Under one agenda item, which called for the consideration to approve a pay system and salaries for WISD, the board approved the system for the comingschool year, which includes a one percent, across-the-board raise.

    Business Manager Cody Jarrott said the salary raise proposal had to be retooled from an earlier version, due to COVID-19 concerns. Originally, the district hadhoped to give its employees a three percent increase to their salaries.

    Jarrott said the district has been exercising caution with the budget since the coronavirus pandemic hit, but also said uncertainty lies in what the state legislature will do in September 2021, with regard to school finance, as next year is a legislative year.

    Meysembourg agreed, and said the district wishes it could give a higher raise to its faculty and staff members but needs to be cautious. “We do need to recognize our teachers. It may not be much this year…but we want them to know how much we value and appreciate everything they do.”

    “We are being told through TASB to be very, very conservative for the next couple of years,” she said. “Most of the school districts I know are either freezing salaries or going with a one or two percent raise.”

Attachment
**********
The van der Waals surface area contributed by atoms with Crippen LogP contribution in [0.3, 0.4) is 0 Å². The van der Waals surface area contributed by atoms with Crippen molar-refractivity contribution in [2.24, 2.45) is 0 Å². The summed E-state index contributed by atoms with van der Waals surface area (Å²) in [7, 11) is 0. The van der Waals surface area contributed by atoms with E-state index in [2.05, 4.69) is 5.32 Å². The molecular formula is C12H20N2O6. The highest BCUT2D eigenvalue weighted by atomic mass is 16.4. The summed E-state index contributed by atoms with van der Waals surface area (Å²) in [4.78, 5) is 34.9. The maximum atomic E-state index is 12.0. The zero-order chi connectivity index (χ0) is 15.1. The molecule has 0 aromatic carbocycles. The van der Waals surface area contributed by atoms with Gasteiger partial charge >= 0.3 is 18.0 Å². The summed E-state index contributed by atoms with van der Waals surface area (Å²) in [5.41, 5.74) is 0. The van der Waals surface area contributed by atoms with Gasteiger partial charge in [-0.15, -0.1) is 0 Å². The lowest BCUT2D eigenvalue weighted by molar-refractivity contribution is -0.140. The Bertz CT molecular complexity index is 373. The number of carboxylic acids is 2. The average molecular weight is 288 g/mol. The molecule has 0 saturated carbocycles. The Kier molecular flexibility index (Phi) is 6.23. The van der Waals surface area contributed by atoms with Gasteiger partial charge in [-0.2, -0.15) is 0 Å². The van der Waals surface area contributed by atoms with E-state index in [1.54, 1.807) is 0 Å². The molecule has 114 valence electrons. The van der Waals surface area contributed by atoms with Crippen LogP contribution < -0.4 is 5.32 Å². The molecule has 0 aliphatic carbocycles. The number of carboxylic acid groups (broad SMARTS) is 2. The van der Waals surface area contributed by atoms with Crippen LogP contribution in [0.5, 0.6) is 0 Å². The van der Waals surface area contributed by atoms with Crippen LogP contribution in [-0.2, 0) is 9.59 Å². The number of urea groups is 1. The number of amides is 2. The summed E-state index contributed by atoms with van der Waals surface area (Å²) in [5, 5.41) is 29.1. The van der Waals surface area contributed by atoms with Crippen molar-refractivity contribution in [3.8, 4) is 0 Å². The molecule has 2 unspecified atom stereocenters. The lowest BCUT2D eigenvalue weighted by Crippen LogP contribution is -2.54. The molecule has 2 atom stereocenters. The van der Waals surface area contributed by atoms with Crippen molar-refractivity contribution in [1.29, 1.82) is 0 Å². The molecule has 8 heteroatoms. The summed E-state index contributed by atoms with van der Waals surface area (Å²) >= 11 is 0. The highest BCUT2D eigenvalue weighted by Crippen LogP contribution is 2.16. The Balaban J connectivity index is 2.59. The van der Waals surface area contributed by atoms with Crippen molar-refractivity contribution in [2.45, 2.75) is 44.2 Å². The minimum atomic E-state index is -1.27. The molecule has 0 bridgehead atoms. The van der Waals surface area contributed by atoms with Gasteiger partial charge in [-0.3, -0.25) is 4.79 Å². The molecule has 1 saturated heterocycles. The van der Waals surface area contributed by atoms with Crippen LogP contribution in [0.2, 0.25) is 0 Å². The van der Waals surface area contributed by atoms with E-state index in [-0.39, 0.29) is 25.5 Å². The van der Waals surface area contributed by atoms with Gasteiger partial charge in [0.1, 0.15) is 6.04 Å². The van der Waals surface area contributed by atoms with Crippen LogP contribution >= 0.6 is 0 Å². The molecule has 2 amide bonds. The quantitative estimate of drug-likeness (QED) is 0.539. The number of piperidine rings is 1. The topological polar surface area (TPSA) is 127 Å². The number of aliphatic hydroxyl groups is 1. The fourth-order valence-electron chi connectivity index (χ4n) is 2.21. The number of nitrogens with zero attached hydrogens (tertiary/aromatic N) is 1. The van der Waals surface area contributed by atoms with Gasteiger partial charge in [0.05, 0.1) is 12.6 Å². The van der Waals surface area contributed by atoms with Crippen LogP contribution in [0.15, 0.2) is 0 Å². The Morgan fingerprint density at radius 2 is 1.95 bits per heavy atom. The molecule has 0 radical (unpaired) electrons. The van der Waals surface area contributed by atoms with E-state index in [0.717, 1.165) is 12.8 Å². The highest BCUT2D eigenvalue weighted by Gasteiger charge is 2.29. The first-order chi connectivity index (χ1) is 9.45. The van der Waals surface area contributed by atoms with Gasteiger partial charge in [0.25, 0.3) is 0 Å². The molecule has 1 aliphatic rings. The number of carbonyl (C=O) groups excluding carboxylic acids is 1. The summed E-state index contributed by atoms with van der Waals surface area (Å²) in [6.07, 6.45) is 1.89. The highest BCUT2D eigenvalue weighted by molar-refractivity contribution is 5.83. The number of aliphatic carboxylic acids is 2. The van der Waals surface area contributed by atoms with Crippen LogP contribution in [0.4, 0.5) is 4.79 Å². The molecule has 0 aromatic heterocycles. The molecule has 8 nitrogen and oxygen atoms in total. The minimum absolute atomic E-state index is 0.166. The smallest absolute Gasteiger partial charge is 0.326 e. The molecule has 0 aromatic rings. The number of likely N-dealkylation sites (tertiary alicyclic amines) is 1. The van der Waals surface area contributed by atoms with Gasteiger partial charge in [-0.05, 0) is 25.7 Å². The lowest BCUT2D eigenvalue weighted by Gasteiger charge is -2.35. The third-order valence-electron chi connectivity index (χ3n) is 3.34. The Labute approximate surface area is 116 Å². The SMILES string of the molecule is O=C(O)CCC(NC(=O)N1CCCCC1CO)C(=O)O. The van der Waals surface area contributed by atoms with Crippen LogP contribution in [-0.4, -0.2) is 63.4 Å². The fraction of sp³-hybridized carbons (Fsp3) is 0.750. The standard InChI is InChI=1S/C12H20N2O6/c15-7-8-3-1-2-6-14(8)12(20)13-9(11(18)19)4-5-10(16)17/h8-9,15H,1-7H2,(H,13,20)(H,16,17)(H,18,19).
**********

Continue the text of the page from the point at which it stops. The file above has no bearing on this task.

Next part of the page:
The new pay system also includes a pay grade chart, with compensation commensurate with the level of experience of the employee, as well as the type of position. “It gives flexibility, but it also provides very clear structure,” said Meysembourg.

    Prior to approving the pay system and raises, the board approved eight individual agenda items that pertained to COVID-19 concerns, which ranged from approving a waiver for missed school days for the period of March 17 through May 28 to approving a waiver from the ASVAB requirement.

    Tucker recognized
    Before it began the consent agenda, the board members acknowledged WISD retiree Patricia Tucker for her 30 years of service to the district. Tucker’s husband, WISD Board President Jimmy Tucker, presented her with a plaque and spoke about witnessing her inspiring qualities as an educator, including her dedication.
    Jimmy Tucker said that the board will honor the district’s other retiree, Gem White, next month.

    Other Business
    The WISD board members approved compliance certification of required employee security awareness training. Meysembourg said the district is 100% in compliance with this training, with all employees having completed the newly mandated security training measures.




Humidity: 100%

Wind: 14 mph

  • 03 Jan 2019 45°F 37°F
  • 04 Jan 2019 55°F 34°F